Ever since Valve started selling Steam games at different prices for different markets, people who live in the more expensive regions have been trying to find ways to get cheaper video games. Paths that Valve knows about and that continue to quietly take action.
How SteamDB recently discoveredValve has “added a limit on how many times you can change the country of your Steam account,” whereby users can only change it every three months.
All purchases made by users may also only be made using methods from the region that you have currently selected.
Why / how would users do this? Let’s say you’re in the US and a game you’re interested in is $ 50. For someone in some European markets this game could cost a lot more and for someone in certain South American countries it could cost a lot less.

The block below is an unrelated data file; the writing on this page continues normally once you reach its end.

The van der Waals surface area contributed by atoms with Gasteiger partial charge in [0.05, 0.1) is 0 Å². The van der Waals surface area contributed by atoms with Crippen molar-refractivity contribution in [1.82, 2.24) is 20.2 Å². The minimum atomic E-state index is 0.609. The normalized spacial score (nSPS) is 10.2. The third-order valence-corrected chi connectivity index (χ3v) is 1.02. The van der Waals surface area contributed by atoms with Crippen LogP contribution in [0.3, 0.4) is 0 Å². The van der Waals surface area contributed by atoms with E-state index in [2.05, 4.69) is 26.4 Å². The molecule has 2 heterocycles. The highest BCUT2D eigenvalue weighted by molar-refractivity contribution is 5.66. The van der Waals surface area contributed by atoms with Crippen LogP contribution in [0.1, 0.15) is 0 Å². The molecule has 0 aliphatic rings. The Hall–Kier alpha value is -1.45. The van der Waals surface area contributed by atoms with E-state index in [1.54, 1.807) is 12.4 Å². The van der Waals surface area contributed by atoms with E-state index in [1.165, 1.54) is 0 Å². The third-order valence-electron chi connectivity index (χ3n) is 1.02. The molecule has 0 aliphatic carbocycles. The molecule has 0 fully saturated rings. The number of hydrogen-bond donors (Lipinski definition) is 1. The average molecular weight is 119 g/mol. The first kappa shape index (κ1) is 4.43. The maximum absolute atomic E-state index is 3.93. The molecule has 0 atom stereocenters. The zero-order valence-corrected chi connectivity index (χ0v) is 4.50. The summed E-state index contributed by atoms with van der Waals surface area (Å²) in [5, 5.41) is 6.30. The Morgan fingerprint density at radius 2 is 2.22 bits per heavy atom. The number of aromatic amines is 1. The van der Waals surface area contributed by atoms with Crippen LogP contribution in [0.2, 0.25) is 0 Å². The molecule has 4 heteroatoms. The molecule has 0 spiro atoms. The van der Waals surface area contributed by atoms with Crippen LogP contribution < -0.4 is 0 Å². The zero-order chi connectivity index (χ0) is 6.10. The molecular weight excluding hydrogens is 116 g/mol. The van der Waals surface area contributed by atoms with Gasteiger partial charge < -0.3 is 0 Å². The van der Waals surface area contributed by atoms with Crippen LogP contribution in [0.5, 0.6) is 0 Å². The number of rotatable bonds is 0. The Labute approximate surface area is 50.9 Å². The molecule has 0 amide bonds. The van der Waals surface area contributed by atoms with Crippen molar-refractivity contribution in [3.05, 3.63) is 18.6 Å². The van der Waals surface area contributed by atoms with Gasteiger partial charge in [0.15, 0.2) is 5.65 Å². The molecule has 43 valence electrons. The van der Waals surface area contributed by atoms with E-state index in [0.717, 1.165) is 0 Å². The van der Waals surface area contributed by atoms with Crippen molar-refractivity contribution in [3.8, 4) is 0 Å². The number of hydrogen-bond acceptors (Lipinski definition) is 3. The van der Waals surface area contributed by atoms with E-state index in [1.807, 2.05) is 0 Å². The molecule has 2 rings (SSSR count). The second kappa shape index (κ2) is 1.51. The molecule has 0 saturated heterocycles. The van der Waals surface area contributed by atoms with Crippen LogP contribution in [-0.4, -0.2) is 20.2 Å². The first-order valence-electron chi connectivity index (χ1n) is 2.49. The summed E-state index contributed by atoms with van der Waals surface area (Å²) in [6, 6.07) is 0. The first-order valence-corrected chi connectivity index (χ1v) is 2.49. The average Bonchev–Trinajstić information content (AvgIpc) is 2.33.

As an an example, Here are the results of a study by VPNPro again in January, looking at the average cost of a Steam game around the world. As you can see, the people in the US and Canada are not paying what the people in Brazil, Russia, or India are paying.
A Steam user who is being penalized by local pricing – or just trying to get a cheaper game, let’s face it – could try to get a better deal by switching their account to another country and having the storefront do it to have his games bought there.
I suspect that the restrictions based on how often you can change it are to prevent people in the US, for example, from moving their account to another country to buy it and then going straight back there to move play
This movement comes a year after Valve first tried to bridge that price gapwhen they made it harder to buy things from different regions by forcing users to use a local payment method (so you couldn’t use an American credit card to buy a game in Poland, for example).